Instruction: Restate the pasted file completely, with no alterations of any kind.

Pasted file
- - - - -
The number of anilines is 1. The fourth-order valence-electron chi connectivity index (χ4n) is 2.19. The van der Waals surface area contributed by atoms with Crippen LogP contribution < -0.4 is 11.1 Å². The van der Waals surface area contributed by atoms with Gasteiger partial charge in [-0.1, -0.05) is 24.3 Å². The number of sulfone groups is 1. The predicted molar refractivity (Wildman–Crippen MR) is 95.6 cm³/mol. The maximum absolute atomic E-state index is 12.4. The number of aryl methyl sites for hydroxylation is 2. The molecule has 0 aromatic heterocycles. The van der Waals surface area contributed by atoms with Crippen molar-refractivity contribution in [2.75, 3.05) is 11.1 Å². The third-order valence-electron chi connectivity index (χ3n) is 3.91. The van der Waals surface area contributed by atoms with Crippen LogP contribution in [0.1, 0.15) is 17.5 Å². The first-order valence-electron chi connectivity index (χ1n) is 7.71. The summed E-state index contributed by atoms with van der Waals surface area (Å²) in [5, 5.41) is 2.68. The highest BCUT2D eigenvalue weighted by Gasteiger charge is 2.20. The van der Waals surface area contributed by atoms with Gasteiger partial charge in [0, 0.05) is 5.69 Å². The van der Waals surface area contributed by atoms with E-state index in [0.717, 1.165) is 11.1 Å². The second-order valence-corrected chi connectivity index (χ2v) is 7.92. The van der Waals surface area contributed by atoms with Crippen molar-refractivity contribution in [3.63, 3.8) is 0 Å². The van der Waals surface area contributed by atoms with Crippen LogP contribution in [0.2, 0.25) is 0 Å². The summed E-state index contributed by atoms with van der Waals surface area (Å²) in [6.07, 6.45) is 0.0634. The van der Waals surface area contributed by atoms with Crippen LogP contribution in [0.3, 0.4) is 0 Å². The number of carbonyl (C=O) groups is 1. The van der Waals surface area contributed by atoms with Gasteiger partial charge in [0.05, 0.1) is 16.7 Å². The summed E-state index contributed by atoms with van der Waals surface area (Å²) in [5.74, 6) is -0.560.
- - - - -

The number of anilines is 1. The fourth-order valence-electron chi connectivity index (χ4n) is 2.19. The van der Waals surface area contributed by atoms with Crippen LogP contribution < -0.4 is 11.1 Å². The van der Waals surface area contributed by atoms with Gasteiger partial charge in [-0.1, -0.05) is 24.3 Å². The number of sulfone groups is 1. The predicted molar refractivity (Wildman–Crippen MR) is 95.6 cm³/mol. The maximum absolute atomic E-state index is 12.4. The number of aryl methyl sites for hydroxylation is 2. The molecule has 0 aromatic heterocycles. The van der Waals surface area contributed by atoms with Crippen molar-refractivity contribution in [2.75, 3.05) is 11.1 Å². The third-order valence-electron chi connectivity index (χ3n) is 3.91. The van der Waals surface area contributed by atoms with Crippen LogP contribution in [0.1, 0.15) is 17.5 Å². The first-order valence-electron chi connectivity index (χ1n) is 7.71. The summed E-state index contributed by atoms with van der Waals surface area (Å²) in [5, 5.41) is 2.68. The highest BCUT2D eigenvalue weighted by Gasteiger charge is 2.20. The van der Waals surface area contributed by atoms with Gasteiger partial charge in [0, 0.05) is 5.69 Å². The van der Waals surface area contributed by atoms with E-state index in [0.717, 1.165) is 11.1 Å². The second-order valence-corrected chi connectivity index (χ2v) is 7.92. The van der Waals surface area contributed by atoms with Crippen molar-refractivity contribution in [3.63, 3.8) is 0 Å². The van der Waals surface area contributed by atoms with Crippen LogP contribution in [0.2, 0.25) is 0 Å². The summed E-state index contributed by atoms with van der Waals surface area (Å²) in [6.07, 6.45) is 0.0634. The van der Waals surface area contributed by atoms with Crippen LogP contribution in [0.3, 0.4) is 0 Å². The number of carbonyl (C=O) groups is 1. The van der Waals surface area contributed by atoms with Gasteiger partial charge in [0.05, 0.1) is 16.7 Å². The summed E-state index contributed by atoms with van der Waals surface area (Å²) in [5.74, 6) is -0.560.